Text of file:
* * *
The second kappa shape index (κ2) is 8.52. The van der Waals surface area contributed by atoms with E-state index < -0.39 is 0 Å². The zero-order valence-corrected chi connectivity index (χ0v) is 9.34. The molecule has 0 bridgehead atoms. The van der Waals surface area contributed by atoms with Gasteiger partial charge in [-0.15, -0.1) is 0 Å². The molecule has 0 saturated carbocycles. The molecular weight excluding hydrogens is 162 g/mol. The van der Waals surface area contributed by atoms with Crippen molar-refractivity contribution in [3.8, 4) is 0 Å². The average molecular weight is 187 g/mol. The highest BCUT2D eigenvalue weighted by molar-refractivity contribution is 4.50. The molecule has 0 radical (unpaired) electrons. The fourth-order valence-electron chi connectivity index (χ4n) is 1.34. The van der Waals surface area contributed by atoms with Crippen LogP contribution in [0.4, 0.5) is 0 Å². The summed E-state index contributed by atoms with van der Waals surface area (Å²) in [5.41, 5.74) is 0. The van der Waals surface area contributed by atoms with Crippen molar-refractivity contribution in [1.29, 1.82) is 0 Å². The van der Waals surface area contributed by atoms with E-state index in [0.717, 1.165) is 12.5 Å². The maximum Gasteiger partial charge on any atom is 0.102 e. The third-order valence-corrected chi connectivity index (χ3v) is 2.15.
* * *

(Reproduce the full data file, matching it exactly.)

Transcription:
The second kappa shape index (κ2) is 8.52. The van der Waals surface area contributed by atoms with E-state index < -0.39 is 0 Å². The zero-order valence-corrected chi connectivity index (χ0v) is 9.34. The molecule has 0 bridgehead atoms. The van der Waals surface area contributed by atoms with Gasteiger partial charge in [-0.15, -0.1) is 0 Å². The molecule has 0 saturated carbocycles. The molecular weight excluding hydrogens is 162 g/mol. The van der Waals surface area contributed by atoms with Crippen molar-refractivity contribution in [3.8, 4) is 0 Å². The average molecular weight is 187 g/mol. The highest BCUT2D eigenvalue weighted by molar-refractivity contribution is 4.50. The molecule has 0 radical (unpaired) electrons. The fourth-order valence-electron chi connectivity index (χ4n) is 1.34. The van der Waals surface area contributed by atoms with Crippen LogP contribution in [0.4, 0.5) is 0 Å². The summed E-state index contributed by atoms with van der Waals surface area (Å²) in [5.41, 5.74) is 0. The van der Waals surface area contributed by atoms with Crippen molar-refractivity contribution in [1.29, 1.82) is 0 Å². The van der Waals surface area contributed by atoms with E-state index in [0.717, 1.165) is 12.5 Å². The maximum Gasteiger partial charge on any atom is 0.102 e. The third-order valence-corrected chi connectivity index (χ3v) is 2.15.